Adventures with Parents, Scots and Houseboats

peterborough lift lock

I just got home from what was supposed to be a relaxing week cruising up and down the waterways north of Toronto with my parents and their two visiting friends from Scotland. The reality wasn’t quite as laid back as the brochure, but it was an experience I won’t forget anytime soon… and right here in my backyard in Canada, no less!

I am one of those people who figures that travelling in my home country (and the US as well) can wait until I’m older. It’s in my backyard, I can do it anytime, it’s not that culturally exciting blah blah blah. The usual excuses. But when my parents arranged to rent a houseboat with a couple of visiting friends from Scotland and it was looking like I would be home for the trip, I weasled my way on board and was pretty excited to see what this Canada place has to offer.

We started our trip near a town called Bobcageon a couple hours north-ish of Toronto and planned to work our way down the Trent-Severn Waterway through a series of locks to Peterborough where there is a contraption I didn’t even know existed: a giant lift lock. We are not a boating kind of family so our knowledge of this stuff is pretty limited. I didn’t even know this place existed and it’s less than a four hour drive away.

The general cruising around on the houseboat is pretty relaxing when you’re not either attempting to get gas, trying not to crash into fancy boats, drifting and getting stuck on rocks, being towed by a man in a motorboat off of his private property, mildly damaging a prop, waiting for a new prop to be delivered, crashing full-speed into rocks, waiting to be rescued from a swamp, completely trashing a different prop, getting fisihing lines stuck in trees, or having to approach locks to traverse the waterway… 11 times. Houseboats are huge hunks of boat and I don’t think many of the people who rent these things know what they’re doing, my dad and his friend included. I was relegated to being the rope-girl and at first that was stressful enough. Other than all that stuff, the trip was relaxing, especially once on dry land with a rye and ginger in hand.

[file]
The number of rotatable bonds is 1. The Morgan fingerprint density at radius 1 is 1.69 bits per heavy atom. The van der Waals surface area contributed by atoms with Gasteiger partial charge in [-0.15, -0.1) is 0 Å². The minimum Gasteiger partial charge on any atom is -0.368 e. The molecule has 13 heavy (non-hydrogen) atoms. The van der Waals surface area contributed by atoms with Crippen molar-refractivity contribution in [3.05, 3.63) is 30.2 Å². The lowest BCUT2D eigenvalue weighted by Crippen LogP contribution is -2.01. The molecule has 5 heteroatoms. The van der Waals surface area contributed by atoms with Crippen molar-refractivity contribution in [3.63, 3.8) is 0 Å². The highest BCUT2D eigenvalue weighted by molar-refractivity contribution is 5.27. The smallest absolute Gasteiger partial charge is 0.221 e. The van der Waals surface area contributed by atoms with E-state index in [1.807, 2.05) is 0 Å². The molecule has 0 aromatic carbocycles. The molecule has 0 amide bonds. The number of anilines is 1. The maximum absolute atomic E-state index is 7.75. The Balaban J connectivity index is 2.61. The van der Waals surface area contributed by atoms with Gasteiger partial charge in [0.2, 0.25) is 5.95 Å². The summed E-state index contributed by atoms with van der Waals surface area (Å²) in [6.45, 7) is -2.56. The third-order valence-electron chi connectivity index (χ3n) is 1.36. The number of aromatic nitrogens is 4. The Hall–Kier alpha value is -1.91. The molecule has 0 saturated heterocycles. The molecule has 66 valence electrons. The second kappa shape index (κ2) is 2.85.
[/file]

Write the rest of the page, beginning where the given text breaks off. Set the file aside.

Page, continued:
I still don’t think I’m ready to give up international travels in pursuit of more local trips, not yet at least. But my interest in Canada has risen a bit, especially the stuff that appeals to the outdoorsy side of me. The part we visited is beautiful and it’s not even that far out into the wilderness. It’s amazing to think of the vastness of even Ontario alone and how much it has to offer, especially to camper and canoer types. One thing I can say about Canada is that the rumours are true, we are a friendly bunch. The staff at these locks must deal with unruly houseboat drivers all the time but they still manage to be super patient, inceredibly helpful, and just generally smiley which goes a long way towards soothing those tattered nerves after a day on the water.

Despite our minor run-ins with lock walls and rocks it was a great trip, mostly because I got to spend a lot of time with my parents. I’m starting to appreciate my time at home a lot more than I used to. Maybe it’s the whole getting older thing, who knows. My parents are funny and getting them together with their Scottish friends led to some pretty entertaining evenings, especially when the booze kicked in and the reminiscing began. I’ve been home for nearly two weeks and, as always, it feels like a lot longer. The difference this time is that I’m not itching to get away. Not yet, at least.

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